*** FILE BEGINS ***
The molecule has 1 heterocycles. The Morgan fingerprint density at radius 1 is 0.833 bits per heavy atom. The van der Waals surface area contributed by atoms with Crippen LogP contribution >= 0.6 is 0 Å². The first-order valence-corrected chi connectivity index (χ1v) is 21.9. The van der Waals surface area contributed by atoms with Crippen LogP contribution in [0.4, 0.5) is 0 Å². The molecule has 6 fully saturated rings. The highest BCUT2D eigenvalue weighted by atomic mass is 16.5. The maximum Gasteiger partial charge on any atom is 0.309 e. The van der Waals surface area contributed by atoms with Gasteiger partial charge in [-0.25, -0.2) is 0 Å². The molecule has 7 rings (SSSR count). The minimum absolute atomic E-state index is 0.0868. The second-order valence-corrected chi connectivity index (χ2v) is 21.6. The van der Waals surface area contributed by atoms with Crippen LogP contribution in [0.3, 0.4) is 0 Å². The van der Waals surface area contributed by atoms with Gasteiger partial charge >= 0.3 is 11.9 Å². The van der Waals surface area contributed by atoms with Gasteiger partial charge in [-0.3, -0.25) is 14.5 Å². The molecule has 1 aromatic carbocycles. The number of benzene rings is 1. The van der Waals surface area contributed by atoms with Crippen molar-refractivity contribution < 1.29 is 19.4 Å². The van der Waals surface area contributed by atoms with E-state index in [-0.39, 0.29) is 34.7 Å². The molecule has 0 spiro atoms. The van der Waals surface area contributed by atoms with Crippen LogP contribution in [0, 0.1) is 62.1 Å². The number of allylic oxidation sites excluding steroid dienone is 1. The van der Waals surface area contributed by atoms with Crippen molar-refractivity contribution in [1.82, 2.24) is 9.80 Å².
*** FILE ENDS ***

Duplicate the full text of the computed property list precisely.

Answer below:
The molecule has 1 heterocycles. The Morgan fingerprint density at radius 1 is 0.833 bits per heavy atom. The van der Waals surface area contributed by atoms with Crippen LogP contribution >= 0.6 is 0 Å². The first-order valence-corrected chi connectivity index (χ1v) is 21.9. The van der Waals surface area contributed by atoms with Crippen LogP contribution in [0.4, 0.5) is 0 Å². The molecule has 6 fully saturated rings. The highest BCUT2D eigenvalue weighted by atomic mass is 16.5. The maximum Gasteiger partial charge on any atom is 0.309 e. The van der Waals surface area contributed by atoms with Gasteiger partial charge in [-0.25, -0.2) is 0 Å². The molecule has 7 rings (SSSR count). The minimum absolute atomic E-state index is 0.0868. The second-order valence-corrected chi connectivity index (χ2v) is 21.6. The van der Waals surface area contributed by atoms with Crippen LogP contribution in [0.3, 0.4) is 0 Å². The van der Waals surface area contributed by atoms with Gasteiger partial charge >= 0.3 is 11.9 Å². The van der Waals surface area contributed by atoms with Gasteiger partial charge in [-0.3, -0.25) is 14.5 Å². The molecule has 1 aromatic carbocycles. The number of benzene rings is 1. The van der Waals surface area contributed by atoms with Crippen molar-refractivity contribution < 1.29 is 19.4 Å². The van der Waals surface area contributed by atoms with E-state index in [-0.39, 0.29) is 34.7 Å². The molecule has 0 spiro atoms. The van der Waals surface area contributed by atoms with Crippen LogP contribution in [0, 0.1) is 62.1 Å². The number of allylic oxidation sites excluding steroid dienone is 1. The van der Waals surface area contributed by atoms with Crippen molar-refractivity contribution in [1.82, 2.24) is 9.80 Å².